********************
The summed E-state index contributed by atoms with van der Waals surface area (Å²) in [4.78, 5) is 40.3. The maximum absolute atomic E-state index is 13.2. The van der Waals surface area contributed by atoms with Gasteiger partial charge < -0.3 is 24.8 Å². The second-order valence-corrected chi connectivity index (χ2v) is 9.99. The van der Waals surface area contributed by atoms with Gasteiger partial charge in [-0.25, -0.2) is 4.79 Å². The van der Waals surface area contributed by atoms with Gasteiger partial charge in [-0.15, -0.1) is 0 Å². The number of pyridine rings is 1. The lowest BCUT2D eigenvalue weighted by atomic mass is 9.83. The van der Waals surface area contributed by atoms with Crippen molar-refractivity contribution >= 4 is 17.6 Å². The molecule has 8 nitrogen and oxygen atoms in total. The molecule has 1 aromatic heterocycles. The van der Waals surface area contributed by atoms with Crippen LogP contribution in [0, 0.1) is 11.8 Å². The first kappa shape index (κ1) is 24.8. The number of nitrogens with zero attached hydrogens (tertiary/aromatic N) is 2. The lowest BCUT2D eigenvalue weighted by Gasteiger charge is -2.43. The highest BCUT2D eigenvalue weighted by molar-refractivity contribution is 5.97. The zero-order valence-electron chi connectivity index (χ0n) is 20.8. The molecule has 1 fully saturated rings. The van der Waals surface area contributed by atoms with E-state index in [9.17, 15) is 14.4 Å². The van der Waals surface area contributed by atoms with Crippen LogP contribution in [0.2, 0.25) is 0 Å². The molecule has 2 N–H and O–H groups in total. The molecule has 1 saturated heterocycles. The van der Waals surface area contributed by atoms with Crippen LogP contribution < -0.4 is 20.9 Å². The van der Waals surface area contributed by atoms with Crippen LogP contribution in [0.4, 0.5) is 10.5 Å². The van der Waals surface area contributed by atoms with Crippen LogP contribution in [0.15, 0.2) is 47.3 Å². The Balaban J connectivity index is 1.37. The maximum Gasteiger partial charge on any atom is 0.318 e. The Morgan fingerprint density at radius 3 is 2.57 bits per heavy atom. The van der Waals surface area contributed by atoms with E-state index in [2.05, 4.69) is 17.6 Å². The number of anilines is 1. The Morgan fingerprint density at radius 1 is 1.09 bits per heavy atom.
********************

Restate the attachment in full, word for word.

The summed E-state index contributed by atoms with van der Waals surface area (Å²) in [4.78, 5) is 40.3. The maximum absolute atomic E-state index is 13.2. The van der Waals surface area contributed by atoms with Gasteiger partial charge < -0.3 is 24.8 Å². The second-order valence-corrected chi connectivity index (χ2v) is 9.99. The van der Waals surface area contributed by atoms with Gasteiger partial charge in [-0.25, -0.2) is 4.79 Å². The van der Waals surface area contributed by atoms with Gasteiger partial charge in [-0.15, -0.1) is 0 Å². The number of pyridine rings is 1. The lowest BCUT2D eigenvalue weighted by atomic mass is 9.83. The van der Waals surface area contributed by atoms with Crippen molar-refractivity contribution >= 4 is 17.6 Å². The molecule has 8 nitrogen and oxygen atoms in total. The molecule has 1 aromatic heterocycles. The van der Waals surface area contributed by atoms with Crippen LogP contribution in [0, 0.1) is 11.8 Å². The first kappa shape index (κ1) is 24.8. The number of nitrogens with zero attached hydrogens (tertiary/aromatic N) is 2. The lowest BCUT2D eigenvalue weighted by Gasteiger charge is -2.43. The highest BCUT2D eigenvalue weighted by molar-refractivity contribution is 5.97. The zero-order valence-electron chi connectivity index (χ0n) is 20.8. The molecule has 1 fully saturated rings. The van der Waals surface area contributed by atoms with E-state index in [9.17, 15) is 14.4 Å². The van der Waals surface area contributed by atoms with Crippen LogP contribution in [0.2, 0.25) is 0 Å². The molecule has 2 N–H and O–H groups in total. The molecule has 1 saturated heterocycles. The van der Waals surface area contributed by atoms with Crippen LogP contribution < -0.4 is 20.9 Å². The van der Waals surface area contributed by atoms with Crippen LogP contribution in [0.4, 0.5) is 10.5 Å². The van der Waals surface area contributed by atoms with Crippen LogP contribution in [0.15, 0.2) is 47.3 Å². The Balaban J connectivity index is 1.37. The maximum Gasteiger partial charge on any atom is 0.318 e. The Morgan fingerprint density at radius 3 is 2.57 bits per heavy atom. The van der Waals surface area contributed by atoms with E-state index in [2.05, 4.69) is 17.6 Å². The number of anilines is 1. The Morgan fingerprint density at radius 1 is 1.09 bits per heavy atom.